After the humiliation in the Bay of Pigs invasion, President Kennedy decided to form a committee “under former Army Chief of Staff General Maxwell Taylor and Attorney General Robert Kennedy to examine the causes of the defeat suffered at the Bay of Pigs” (United States Department of State). Initiated in May 1961, but approved on November 1961, took up the code name Operation Mongoose. Operation Mongoose was designed to make up for what the Bay of Pigs invasion failed to do, remove Castro and the communist regime in Cuba (United States Department of State). While the United States government was busy with Operation Mongoose, the U.S.S.R. premier Nikita Khrushchev and Fidel Castro reached an agreement to place nuclear missiles in Cuba against another invasion attempt. The CIA and Department of Defense worked together and came up with a six-phase schedule. Edward Lansdale (Head of the Department of Defense) presented the plan “to Attorney General Kennedy on February 20, 1962, and President Kennedy received a briefing on the operation’s components on March 16, 1962” (United States Department of State). Unfortunately, Operation Mongoose did not achieve most of their goals planned and was later suspended on October 1962 when they came upon a more serious threat.
During the late summer of 1962, Cuba began to develop several missile sites and the U.S. became aware of a build of arms during a routine surveillance flight. On October 1962, a United States U-2 plane took photos of the several “ sites for medium-range and intermediate-range ballistic nuclear missiles (MRBMs and IRBMs) under construction in Cuba” (United States Department of State). This brought upon what is known as the Cuban Missile Crisis. President Kennedy met with his advisors in order to determine a resolution for the conflict. He decided on October 22 to order a naval “quarantine” on Cuba (United States Department of State). Kennedy also sent a letter on the same day to Nikita and “demanded the removal of the missiles already there and the destruction of the sites” (“Cuban Missile Crisis). Kennedy went on national television that evening to address the nation about the crisis in Cuba. Soon, both leaders came to an agreement where the Soviet Union promised to dismantle the missile sites if the United States promised to not invade Cuba. However, the next day (October 27), Khrushchev sent a second message saying“that any proposed deal must include the removal of U.S. Jupiter missiles from Turkey” but that same day a U-2 plane was shot down over Cuba (United States Department of State).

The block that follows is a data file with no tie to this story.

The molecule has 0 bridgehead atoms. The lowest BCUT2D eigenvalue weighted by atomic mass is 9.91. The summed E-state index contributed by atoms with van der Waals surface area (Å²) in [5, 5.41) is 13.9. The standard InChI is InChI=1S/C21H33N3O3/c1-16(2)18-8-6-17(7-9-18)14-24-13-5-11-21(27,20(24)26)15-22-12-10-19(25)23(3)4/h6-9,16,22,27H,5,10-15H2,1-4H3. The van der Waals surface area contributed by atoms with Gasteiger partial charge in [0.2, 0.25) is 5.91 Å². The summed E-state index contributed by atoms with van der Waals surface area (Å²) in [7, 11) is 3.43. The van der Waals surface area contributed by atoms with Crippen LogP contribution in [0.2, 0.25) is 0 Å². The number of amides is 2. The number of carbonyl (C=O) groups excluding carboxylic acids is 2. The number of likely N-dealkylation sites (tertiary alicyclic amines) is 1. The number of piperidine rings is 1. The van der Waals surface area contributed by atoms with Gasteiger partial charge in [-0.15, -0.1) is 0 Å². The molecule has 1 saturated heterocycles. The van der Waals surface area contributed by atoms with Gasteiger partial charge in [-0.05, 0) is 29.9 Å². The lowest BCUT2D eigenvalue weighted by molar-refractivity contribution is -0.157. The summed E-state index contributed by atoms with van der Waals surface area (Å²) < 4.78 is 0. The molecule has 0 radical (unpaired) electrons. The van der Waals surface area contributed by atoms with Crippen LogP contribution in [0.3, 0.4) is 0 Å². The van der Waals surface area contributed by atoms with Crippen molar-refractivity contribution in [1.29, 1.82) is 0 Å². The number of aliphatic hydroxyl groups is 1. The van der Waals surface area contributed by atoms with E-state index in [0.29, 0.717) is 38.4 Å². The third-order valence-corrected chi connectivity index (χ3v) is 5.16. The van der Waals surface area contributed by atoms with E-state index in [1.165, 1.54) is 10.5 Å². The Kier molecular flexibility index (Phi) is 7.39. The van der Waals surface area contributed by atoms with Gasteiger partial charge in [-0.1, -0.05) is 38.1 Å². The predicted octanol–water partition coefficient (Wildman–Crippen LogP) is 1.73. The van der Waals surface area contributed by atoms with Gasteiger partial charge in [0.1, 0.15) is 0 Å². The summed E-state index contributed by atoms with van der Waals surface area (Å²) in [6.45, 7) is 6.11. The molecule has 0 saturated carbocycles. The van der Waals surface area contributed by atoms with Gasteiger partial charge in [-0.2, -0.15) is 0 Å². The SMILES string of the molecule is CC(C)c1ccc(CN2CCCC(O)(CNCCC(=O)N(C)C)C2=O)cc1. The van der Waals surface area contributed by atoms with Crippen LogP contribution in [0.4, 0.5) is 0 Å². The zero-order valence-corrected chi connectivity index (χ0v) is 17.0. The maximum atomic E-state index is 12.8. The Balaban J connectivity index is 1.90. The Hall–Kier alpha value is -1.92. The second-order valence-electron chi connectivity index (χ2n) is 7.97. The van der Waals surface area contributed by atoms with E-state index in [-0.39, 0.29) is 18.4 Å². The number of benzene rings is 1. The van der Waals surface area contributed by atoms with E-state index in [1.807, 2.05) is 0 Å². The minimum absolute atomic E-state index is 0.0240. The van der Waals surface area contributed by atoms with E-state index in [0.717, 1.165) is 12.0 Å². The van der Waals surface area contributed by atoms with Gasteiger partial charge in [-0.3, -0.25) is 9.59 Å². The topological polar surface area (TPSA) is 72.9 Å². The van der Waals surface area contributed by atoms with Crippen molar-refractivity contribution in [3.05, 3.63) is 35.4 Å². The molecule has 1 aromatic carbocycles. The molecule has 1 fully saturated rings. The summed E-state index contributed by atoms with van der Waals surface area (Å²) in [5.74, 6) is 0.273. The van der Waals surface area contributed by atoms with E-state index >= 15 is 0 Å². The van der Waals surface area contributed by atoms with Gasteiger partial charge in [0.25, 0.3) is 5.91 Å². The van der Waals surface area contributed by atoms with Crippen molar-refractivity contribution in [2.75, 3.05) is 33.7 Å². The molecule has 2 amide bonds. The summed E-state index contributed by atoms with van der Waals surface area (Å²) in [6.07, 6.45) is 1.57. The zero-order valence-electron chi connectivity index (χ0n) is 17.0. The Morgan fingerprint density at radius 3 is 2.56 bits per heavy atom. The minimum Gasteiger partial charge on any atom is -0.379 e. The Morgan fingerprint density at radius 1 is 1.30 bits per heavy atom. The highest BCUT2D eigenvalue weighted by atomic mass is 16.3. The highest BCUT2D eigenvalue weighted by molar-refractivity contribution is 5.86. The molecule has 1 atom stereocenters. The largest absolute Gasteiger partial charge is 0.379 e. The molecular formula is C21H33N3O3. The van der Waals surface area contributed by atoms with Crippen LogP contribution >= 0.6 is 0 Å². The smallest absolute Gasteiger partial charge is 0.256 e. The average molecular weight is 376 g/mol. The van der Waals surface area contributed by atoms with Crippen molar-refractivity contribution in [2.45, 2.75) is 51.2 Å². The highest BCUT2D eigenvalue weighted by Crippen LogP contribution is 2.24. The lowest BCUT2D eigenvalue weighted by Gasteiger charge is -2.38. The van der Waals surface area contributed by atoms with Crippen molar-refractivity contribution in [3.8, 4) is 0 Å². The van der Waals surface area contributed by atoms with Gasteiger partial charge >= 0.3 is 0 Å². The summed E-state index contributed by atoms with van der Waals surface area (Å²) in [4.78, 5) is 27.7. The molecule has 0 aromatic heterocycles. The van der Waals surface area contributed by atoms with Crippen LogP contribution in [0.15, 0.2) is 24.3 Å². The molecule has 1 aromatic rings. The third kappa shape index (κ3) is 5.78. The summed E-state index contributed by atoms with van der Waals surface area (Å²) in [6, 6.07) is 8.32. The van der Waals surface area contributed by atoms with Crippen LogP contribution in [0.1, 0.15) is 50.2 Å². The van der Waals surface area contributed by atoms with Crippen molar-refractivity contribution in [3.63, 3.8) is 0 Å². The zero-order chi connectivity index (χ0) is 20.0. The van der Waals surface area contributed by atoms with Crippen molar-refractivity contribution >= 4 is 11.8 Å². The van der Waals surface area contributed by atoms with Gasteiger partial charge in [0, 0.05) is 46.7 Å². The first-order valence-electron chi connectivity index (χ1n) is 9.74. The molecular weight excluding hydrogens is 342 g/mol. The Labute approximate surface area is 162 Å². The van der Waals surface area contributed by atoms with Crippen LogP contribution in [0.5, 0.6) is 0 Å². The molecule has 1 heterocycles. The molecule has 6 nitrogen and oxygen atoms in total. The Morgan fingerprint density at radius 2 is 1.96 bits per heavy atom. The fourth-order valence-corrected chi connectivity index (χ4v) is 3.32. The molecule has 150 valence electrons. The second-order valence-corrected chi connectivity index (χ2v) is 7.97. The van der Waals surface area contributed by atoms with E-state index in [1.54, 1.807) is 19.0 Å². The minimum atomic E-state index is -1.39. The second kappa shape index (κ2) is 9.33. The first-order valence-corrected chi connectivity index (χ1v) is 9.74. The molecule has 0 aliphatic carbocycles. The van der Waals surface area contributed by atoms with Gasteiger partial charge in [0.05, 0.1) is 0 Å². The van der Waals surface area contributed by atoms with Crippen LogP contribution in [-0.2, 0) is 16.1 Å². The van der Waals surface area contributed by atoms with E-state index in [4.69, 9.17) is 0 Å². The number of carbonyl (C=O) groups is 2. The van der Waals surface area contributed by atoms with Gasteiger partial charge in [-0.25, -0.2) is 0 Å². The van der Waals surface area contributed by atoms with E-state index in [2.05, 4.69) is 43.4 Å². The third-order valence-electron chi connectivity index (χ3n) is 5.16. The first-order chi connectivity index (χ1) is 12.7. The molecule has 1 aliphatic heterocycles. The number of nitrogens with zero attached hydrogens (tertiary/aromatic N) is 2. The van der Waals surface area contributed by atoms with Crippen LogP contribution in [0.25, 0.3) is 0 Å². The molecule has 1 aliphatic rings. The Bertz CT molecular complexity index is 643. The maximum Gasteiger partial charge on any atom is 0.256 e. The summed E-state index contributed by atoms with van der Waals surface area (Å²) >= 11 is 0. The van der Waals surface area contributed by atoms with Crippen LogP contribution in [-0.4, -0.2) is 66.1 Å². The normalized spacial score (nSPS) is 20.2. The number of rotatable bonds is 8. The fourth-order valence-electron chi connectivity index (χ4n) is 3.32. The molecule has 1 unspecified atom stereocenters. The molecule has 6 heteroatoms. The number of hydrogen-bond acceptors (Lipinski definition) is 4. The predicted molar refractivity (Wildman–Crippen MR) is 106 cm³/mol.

The president, responding to the first message, gave the “proposed steps for the removal of Soviet missiles from Cuba under the supervision of the United Nations, and a guarantee that the United States would not attack Cuba” (United States Department of State). On the morning of October 28, Khrushchev announced publicly that they would dismantle and remove the Soviet missiles from Cuba (United States Department of State). This was known as the end of the Cuban Missile Crisis, but it wasn’t until November 20, 1962, that the U.S. removed the quarantine. Although the beginning of the tense argument between the nations seemed difficult, President Kennedy demonstrated that he was capable of leading this country and help dissolve a conflict that could have possibly turned into a third world war. His image was weak at first but in the end, the result of the conflict strengthened him.